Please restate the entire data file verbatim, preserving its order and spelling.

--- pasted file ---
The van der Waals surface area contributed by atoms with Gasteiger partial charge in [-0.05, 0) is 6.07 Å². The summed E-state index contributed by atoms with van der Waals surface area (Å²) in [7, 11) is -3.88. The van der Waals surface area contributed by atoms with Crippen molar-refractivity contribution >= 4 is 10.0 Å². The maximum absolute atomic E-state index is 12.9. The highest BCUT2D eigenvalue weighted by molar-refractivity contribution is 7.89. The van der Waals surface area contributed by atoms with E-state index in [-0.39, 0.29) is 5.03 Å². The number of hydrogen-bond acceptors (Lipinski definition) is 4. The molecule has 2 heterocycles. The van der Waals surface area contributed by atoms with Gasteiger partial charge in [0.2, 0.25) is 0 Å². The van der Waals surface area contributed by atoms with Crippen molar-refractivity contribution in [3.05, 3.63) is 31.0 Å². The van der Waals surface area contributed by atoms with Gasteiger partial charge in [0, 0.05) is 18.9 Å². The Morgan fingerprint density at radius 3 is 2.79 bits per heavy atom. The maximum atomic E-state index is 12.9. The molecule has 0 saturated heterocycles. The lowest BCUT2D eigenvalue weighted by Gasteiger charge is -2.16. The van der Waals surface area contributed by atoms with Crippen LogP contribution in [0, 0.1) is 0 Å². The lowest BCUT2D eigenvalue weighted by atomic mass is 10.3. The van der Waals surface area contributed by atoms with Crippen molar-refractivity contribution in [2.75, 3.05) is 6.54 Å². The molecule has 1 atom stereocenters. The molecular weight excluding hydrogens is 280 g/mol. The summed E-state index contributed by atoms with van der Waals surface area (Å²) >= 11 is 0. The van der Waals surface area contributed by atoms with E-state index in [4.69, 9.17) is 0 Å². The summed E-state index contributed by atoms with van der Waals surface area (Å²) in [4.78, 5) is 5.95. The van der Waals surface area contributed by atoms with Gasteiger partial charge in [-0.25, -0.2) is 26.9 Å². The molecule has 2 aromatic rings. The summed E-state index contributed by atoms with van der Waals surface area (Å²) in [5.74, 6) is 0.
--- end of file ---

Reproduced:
The van der Waals surface area contributed by atoms with Gasteiger partial charge in [-0.05, 0) is 6.07 Å². The summed E-state index contributed by atoms with van der Waals surface area (Å²) in [7, 11) is -3.88. The van der Waals surface area contributed by atoms with Crippen molar-refractivity contribution >= 4 is 10.0 Å². The maximum absolute atomic E-state index is 12.9. The highest BCUT2D eigenvalue weighted by molar-refractivity contribution is 7.89. The van der Waals surface area contributed by atoms with E-state index in [-0.39, 0.29) is 5.03 Å². The number of hydrogen-bond acceptors (Lipinski definition) is 4. The molecule has 2 heterocycles. The van der Waals surface area contributed by atoms with Gasteiger partial charge in [0.2, 0.25) is 0 Å². The van der Waals surface area contributed by atoms with Crippen molar-refractivity contribution in [3.05, 3.63) is 31.0 Å². The van der Waals surface area contributed by atoms with Gasteiger partial charge in [0, 0.05) is 18.9 Å². The Morgan fingerprint density at radius 3 is 2.79 bits per heavy atom. The maximum atomic E-state index is 12.9. The molecule has 0 saturated heterocycles. The lowest BCUT2D eigenvalue weighted by Gasteiger charge is -2.16. The van der Waals surface area contributed by atoms with Crippen LogP contribution in [0, 0.1) is 0 Å². The lowest BCUT2D eigenvalue weighted by atomic mass is 10.3. The van der Waals surface area contributed by atoms with Crippen molar-refractivity contribution in [2.75, 3.05) is 6.54 Å². The molecule has 1 atom stereocenters. The molecular weight excluding hydrogens is 280 g/mol. The summed E-state index contributed by atoms with van der Waals surface area (Å²) >= 11 is 0. The van der Waals surface area contributed by atoms with E-state index in [4.69, 9.17) is 0 Å². The summed E-state index contributed by atoms with van der Waals surface area (Å²) in [4.78, 5) is 5.95. The van der Waals surface area contributed by atoms with Gasteiger partial charge in [-0.25, -0.2) is 26.9 Å². The molecule has 2 aromatic rings. The summed E-state index contributed by atoms with van der Waals surface area (Å²) in [5.74, 6) is 0.